Performing (Non-) Compliance Body, Subjectivity and Medication in Psychiatry


Medication and its compliance is regarded as the cornerstone for therapeutic relationship and efficacy by the contemporary psychiatry. From the perspectives of the patients, however, the question of being compliant or not with psychiatric medications is a serious and complicated issue beyond what psychiatry can figure out. As the recipient subject of psychiatric medication, patients always think, act on, re-act and even resist to psychiatric medications and its symbolic meanings through their bodies, which reflect not only biology but also personal sufferings, idiosyncracies and subjectivities embedded within their local moral worlds. More often than not, medication compliance or non-compliance does not work in a fashion of either-or manner for patients, but rather in a strategic and performative way, which indicates the struggle between subjectivity, illness and medical governmentality. Based on a long-term ethnographic investigation in a chronic psychiatric ward, this study presents two cases to show that compared to the simplistic view about patients and their (non-)compliance generally hold by medical staffs, what a more realistic and intricate picture of patients’ compliance or not could be. By studying the (non-)compliance issues from both sides of psychiatric treatment, an insight into the nature and reason behind the dilemma of medical non-compliance in psychiatry can be gained, a deeper understanding and appreciation of patients’ agency and subjectivity within medical contexts can be made, and even a better idea for overcoming this dilemma can be obtained as well.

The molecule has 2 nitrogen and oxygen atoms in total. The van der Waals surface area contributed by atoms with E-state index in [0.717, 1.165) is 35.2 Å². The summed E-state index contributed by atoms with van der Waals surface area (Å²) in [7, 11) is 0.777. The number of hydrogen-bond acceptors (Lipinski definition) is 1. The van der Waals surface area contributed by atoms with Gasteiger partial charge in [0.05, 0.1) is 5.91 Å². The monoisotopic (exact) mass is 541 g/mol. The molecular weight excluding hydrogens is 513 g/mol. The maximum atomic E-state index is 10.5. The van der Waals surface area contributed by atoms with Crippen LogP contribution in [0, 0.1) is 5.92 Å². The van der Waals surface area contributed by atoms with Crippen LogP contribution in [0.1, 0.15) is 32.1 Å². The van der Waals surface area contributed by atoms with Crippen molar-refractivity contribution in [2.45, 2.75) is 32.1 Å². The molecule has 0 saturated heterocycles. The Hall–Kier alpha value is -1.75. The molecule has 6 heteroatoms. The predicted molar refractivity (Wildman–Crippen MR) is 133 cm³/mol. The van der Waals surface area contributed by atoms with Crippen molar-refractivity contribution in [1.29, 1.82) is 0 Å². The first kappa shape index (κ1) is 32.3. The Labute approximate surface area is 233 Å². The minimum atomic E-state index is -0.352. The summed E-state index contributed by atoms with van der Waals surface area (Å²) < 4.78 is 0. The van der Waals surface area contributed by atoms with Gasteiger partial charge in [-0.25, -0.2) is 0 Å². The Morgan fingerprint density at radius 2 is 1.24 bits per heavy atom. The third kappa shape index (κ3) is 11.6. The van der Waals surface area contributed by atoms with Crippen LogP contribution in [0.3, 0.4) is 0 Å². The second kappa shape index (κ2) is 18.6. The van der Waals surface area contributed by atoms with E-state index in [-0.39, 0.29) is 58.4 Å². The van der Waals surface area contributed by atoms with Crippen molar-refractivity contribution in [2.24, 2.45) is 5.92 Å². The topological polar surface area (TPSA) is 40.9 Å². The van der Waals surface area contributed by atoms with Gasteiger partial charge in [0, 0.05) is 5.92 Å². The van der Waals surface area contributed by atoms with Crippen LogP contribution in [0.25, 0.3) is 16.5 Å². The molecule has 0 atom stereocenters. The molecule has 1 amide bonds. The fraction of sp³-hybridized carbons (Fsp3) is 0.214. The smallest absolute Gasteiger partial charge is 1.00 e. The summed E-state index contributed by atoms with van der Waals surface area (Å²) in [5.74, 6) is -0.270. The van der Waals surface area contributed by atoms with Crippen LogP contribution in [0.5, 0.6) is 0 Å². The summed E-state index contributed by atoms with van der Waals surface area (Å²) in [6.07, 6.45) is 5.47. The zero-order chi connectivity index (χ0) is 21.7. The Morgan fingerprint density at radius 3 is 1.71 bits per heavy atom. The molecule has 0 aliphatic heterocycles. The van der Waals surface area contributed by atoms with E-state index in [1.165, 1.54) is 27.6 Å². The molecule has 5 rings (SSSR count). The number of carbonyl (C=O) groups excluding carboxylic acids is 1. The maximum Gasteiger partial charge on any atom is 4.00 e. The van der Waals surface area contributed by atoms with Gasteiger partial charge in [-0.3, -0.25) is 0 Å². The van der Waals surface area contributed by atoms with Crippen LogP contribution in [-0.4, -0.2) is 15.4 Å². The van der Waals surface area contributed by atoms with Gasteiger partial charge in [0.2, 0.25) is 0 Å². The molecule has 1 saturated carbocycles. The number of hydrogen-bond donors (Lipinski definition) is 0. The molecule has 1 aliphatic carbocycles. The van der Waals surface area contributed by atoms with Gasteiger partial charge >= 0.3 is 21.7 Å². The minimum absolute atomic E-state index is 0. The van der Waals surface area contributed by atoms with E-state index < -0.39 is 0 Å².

Author Information
Shu-Chung Lii, School of Medicine, Chang Gung University, Taiwan
Chun-Lin Chu, Chang Gung Memorial Hospital, Taiwan
Ya-Huei Huang, Chang Gung Memorial Hospital, Taiwan

Paper Information
Conference: ACCS2017
Stream: Cultural Studies

This paper is part of the ACCS2017 Conference Proceedings (View)
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Posted by James Alexander Gordon